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John Courtney Murray Award 2007
Virgilio Elizondo

The person who will receive the John Courtney Murray award tonight embodies many of the contending forces and identities that characterize our world today, and he does so with grace and humor. One commentator has described our honoree as someone committed to the basic message “that God cherishes, esteems, values, respects, treasures, forgives, and loves every one of us.” Another has described this person as bringing out the best in others, but our colleague would be more inclined to say that the first proclamation of the Gospel occurs when we are willing to learn from everyone, even the most inconspicuous of people.

Our honoree has reported that as a child, “the parish was the only institution where we felt fully at home” and yet today seems “at home” in a variety of nations and cultures.

Our colleague has written on topics as diverse as poverty, preaching, modern culture and Christian faith, creativity, ritual, and catechesis. He served twenty years on the editorial board of Concilium. Among the places he has taught are UC Santa Barbara, Union Seminary, Boston College, and the Claremont School of Theology.

He studied on three continents, doing his doctoral work at the Institut Catholique in Paris. He has served as faculty member, director of religious education, academic dean, and president.  He has received several honorary doctorates and has been honored with awards from various universities, the National Conference of Christians and Jews, and the National Federation of Priests Councils.

His stature has been recognized beyond academe. He has appeared on the MacNeil/Lehrer News Hour and Ted Koppel’s Nightline. Time magazine recognized him as one of the leading spiritual innovators in the US. In addition, I would venture to guess that he is the only member of the CTSA who has had a city plaza named in his honor.

When our honoree decided to enter the seminary, he didn’t even have to leave his home parish. In fact, although he is an internationally renowned author and speaker, he has lived in the same neighborhood most of his life. Like the Israelites of old, our honoree is no individualist: his theological vision is fundamentally shaped by his belonging to a people, a minority culture in the United States. And of course, it is precisely those who know multiple cultures who can show us how to break down the divisive barriers between peoples.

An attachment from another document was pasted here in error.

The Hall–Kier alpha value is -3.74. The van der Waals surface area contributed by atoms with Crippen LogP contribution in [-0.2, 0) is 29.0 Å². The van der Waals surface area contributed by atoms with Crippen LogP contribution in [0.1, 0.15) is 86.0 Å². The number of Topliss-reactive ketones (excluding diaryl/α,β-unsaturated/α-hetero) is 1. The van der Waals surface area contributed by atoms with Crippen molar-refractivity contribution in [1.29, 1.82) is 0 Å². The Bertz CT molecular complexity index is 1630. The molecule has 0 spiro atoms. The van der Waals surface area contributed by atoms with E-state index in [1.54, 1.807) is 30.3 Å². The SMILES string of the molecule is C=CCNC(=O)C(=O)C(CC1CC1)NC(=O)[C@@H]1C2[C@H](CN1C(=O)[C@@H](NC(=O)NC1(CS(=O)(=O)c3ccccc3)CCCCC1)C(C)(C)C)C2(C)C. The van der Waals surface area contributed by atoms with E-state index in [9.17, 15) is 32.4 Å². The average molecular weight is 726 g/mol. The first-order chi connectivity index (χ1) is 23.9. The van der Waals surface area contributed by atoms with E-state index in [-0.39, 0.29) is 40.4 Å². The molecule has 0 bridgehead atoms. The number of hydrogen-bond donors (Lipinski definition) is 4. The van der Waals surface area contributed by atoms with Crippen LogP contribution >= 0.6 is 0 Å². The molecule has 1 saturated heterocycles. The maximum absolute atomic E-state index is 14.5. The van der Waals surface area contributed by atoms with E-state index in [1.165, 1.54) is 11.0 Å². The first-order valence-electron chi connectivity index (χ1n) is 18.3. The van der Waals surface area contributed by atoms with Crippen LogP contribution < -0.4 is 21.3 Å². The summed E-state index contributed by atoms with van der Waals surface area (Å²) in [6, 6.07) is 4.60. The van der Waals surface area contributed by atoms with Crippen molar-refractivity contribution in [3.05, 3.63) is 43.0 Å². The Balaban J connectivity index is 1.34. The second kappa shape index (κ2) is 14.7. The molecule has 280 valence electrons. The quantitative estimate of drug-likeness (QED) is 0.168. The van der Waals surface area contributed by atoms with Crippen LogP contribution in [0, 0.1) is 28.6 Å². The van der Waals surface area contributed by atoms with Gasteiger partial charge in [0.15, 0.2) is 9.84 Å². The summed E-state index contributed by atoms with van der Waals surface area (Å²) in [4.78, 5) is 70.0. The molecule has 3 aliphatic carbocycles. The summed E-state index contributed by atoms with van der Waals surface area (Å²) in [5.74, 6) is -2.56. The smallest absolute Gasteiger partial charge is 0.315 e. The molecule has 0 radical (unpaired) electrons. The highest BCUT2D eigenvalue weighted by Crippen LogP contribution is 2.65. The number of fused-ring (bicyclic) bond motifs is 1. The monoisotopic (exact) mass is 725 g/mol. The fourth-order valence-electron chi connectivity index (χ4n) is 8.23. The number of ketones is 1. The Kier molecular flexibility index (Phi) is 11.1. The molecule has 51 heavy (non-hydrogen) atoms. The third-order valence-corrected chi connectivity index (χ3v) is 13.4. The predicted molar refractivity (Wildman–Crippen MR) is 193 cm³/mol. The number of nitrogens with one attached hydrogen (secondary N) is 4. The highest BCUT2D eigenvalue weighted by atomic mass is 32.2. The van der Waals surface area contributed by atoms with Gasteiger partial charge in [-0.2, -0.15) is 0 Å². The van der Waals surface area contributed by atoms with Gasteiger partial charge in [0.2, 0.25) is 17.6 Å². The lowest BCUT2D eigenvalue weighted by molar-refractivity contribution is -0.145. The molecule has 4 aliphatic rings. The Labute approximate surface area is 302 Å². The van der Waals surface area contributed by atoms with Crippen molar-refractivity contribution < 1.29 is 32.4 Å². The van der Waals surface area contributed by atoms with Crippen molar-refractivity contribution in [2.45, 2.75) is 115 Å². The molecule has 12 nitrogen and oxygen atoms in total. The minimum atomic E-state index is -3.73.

His own experience of straddling boundaries has given him great empathy for those who must struggle to live in the present without feeling torn apart (or as he puts it, without feeling “disintegrated”) in their encounters with marginalization and injustice. For him, this very search for meaning is decisive to the experience of faith and the proclamation of the Gospel. And yet in spite of the injustices, he has also said that “the totality of life is reflected in celebration . . . which is not an escape from the world of problems but a bringing of the whole day into the recognition that life is a gift. Life is to be lived, appreciated, and celebrated.”

Our honoree tonight was born in 1935, was ordained a diocesan priest in 1963, and served as the rector of the Cathedral for twelve years. He has spoken often of the two conquests that the indigenous peoples of the region have endured: the Spanish conquest of a continent and a half and the U.S. conquest of what is now the Southwest. Thus it is out of the experience of this history that he founded a series of liturgical rituals, including the re-enactment at Christmas of the journey of Mary and Joseph, with the couple being turned away at city hall, the courthouse, and hotels, before finding shelter at the cathedral.

Our honoree founded the Mexican American Cultural Center in 1972 and was its first president. He was the executive producer, chief liturgist, and frequent celebrant of the only internationally televised live Mass in the Americas. His books include The Human Quest: A Search for Meaning through Life and Death; A God of Incredible Surprises: Jesus of Galilee; Galilean Journey: The Mexican-American Promise; Guadalupe: Mother of the New Creation; and Way of the Cross: The Passion of Christ in the Americas. He is currently Professor of Pastoral and Hispanic Theology at the University of Notre Dame.

This colleague of ours is widely recognized in the religious and academic world as “the father of U.S. Latino religious thought.” He has not only written extensively in this field but has been a mentor and even a father figure for many of our colleagues in Hispanic, Latino, and Latina theology. In fact, the highest award given by ACHTUS, the Academy of Catholic Hispanic Theologians of the United States is named in his honor. But he has also helped innumerable of us Anglos in the North to understand the insights that arise from Hispanic faith and theology in the South

For all these reasons, the Catholic Theological Society of America tonight presents the John Courtney Murray Award, its highest honor for distinguished achievement in theology, to Fr. Virgilio Elizondo.

Award text for 2007: Virgilio Elizondo (pdf file)

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